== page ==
Saturday, January 15, 2011

No picture entry about the best pictures of the year


The Golden Globes are tomorrow night and then the Academy Awards will be on in a bit more than a month.
I wanted to give some very top line impressions of what I think should happen. And predictions . . .
Black Swan, up for best picture, might win, and if it does I may have to throw up. I know that reasonably smart people liked this movie, but I thought it was a fucking travesty. I thought it was Showgirls bad. Laughable. Wretched. One of the worst movies I’ve ever seen. Really, I hated it. I’m not alone, but I’m in the minority. It’s a polarizing movie. And when I tell people who liked it that I didn’t like, they invariably say one thing: Don’t you like Darren Aronofsky? Yeah, I do, and that’s why it’s odd to me that he went down the stony end with this one.
Did you know he also produced The Fighter, also nominated for best picture (Golden Globe)? Now that’s a movie, and very interestingly it’s really about the very same theme: talented young person rising above the influence of psycho-mom to make it big. I LOVED The Fighter. It stayed with me. Christian Bale is the best thing in it—nominated for supporting actor, but he’s better than Wahlberg, who gives an okay performance but is nominated for best actor, Golden Globe; Bale nails the crackhead thing. And the mother, played by Melissa Leo, also nominated. Loved her. Hated her.  Loved to hate her. Amy Adams, also nominated: she’s better as a tough good hearted bitch with a thong an a tattoo than she is as a fairy princess. That’s for sure. And I nominate the ensemble case of the seven sisters for best supporting actress. These sisters—it’s a true story remember, no one could invent these harpies—move and speak, with a spot-on working class Massachusetts accent, as one unit of bad hair, bad manners, and bad teeth. One of the best moments in really terrific movie that is ultimately about brotherly love, not boxing, is when the Amy Adams character almost kicks all of their asses.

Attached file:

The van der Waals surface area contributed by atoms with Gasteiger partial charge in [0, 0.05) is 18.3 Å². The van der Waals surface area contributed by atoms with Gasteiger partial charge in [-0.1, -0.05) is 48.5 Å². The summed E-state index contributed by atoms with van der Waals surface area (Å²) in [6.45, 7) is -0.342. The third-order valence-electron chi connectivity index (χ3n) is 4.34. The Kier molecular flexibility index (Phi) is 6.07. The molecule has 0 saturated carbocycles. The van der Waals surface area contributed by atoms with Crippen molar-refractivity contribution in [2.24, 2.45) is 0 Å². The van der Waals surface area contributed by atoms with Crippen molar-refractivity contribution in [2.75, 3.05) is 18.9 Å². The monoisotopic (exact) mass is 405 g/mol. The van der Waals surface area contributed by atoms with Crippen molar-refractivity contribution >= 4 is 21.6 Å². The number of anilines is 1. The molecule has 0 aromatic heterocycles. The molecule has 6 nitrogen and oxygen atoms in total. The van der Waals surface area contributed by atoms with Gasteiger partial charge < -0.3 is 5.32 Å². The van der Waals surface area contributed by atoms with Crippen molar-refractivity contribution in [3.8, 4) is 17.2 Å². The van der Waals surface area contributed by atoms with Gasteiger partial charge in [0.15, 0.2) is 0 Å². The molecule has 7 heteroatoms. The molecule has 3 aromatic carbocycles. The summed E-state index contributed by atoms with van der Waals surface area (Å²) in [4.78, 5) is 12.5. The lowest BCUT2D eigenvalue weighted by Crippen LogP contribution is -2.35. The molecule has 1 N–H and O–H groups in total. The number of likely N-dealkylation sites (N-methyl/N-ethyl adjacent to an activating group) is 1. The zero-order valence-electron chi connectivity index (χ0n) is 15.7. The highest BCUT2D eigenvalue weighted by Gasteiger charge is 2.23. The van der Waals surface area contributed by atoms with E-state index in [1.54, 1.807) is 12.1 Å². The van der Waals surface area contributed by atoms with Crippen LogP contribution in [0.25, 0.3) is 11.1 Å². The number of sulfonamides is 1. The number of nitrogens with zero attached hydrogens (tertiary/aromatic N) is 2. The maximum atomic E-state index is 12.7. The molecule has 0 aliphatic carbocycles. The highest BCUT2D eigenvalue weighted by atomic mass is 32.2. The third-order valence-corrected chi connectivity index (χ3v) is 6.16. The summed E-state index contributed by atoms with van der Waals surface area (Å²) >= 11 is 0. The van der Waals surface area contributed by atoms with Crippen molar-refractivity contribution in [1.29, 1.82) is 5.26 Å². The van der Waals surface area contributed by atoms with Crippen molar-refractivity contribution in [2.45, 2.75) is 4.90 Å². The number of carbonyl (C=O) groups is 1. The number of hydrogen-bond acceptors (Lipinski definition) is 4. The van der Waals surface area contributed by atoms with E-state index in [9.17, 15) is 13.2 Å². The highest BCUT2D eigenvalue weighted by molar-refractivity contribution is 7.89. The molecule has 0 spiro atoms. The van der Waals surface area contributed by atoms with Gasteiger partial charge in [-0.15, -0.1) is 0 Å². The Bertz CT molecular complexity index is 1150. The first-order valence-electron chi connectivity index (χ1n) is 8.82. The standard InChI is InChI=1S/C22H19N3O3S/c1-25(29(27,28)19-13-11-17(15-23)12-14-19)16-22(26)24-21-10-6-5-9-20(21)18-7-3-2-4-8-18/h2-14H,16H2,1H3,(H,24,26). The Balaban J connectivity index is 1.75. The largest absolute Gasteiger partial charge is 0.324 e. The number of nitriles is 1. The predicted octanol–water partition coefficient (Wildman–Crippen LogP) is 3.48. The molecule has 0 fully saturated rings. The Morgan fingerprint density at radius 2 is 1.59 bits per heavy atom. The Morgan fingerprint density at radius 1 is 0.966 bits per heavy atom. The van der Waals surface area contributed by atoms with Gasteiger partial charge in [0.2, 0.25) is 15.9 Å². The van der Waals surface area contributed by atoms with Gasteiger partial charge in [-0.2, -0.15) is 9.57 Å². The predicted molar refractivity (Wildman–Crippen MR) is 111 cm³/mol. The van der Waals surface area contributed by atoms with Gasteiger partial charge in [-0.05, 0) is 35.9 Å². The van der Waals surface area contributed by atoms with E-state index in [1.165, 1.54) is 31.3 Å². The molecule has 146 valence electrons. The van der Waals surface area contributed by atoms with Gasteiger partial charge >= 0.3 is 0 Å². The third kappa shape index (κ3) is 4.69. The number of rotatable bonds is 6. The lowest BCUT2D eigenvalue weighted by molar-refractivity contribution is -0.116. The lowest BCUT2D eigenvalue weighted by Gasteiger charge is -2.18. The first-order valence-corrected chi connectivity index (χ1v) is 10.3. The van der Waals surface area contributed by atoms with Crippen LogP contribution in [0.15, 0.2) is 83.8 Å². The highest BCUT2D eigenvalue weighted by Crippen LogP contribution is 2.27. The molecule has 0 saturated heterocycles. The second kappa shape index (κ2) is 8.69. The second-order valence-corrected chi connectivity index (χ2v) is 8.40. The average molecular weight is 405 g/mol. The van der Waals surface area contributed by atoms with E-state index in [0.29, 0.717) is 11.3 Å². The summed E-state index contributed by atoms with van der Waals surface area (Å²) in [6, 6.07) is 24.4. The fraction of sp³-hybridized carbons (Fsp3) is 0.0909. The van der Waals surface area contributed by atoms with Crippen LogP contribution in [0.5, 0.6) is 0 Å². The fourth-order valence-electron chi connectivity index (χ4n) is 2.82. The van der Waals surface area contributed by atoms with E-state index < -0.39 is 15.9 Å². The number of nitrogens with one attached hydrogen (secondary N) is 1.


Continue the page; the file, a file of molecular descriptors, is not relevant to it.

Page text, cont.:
True Grit: loved the performance of the little girl, Hailee Steinfeld; she plus Jeff Bridges in the John Wayne role plus Matt Damon as a Texas Ranger are terrific in this Coen brothers flick. People say it’s not a typical Coen brothers movie, but one thing it does have is their signature sense of humor.
Acting awards may go to Ryan Gosling and Michelle Williams in Blue Valentine—they’re both nominated, and I’ll be routing hard for Gosling. Michelle Williams is an indi/foreign press darling. Blue Valentine is a non-linear story about a woman falling out of love with her husband. And I ask you: how could anyone not love Ryan Gosling? Yes, he plays a big man child in this movie, and yes that would be annoying, but I don’t think I’ve ever seen a better portrayal of masculinity and sensitivity all wrapped up together so they are one and the same. “Men are more romantic than women,” he says. Yes. I would give it an award for cinematography too. It’s a devastating movie. I cried twice, once when the Ryan Gosling character is moving an old man into a nursing home. Ryan’s character Dean works for a moving company. He takes the time to make everything just right, every momento in place, because he really gets that this guy has had an interesting life, and this is his last stop, and because it was the most brilliant way the filmmaker could show rather than tell the audience that Dean is a caretaker of the most exalted kind (that is, not expecting a damn thing in return).
Two other noteworthy movies, the first nominated, the latter overlooked: The King’s Speech and Somewhere.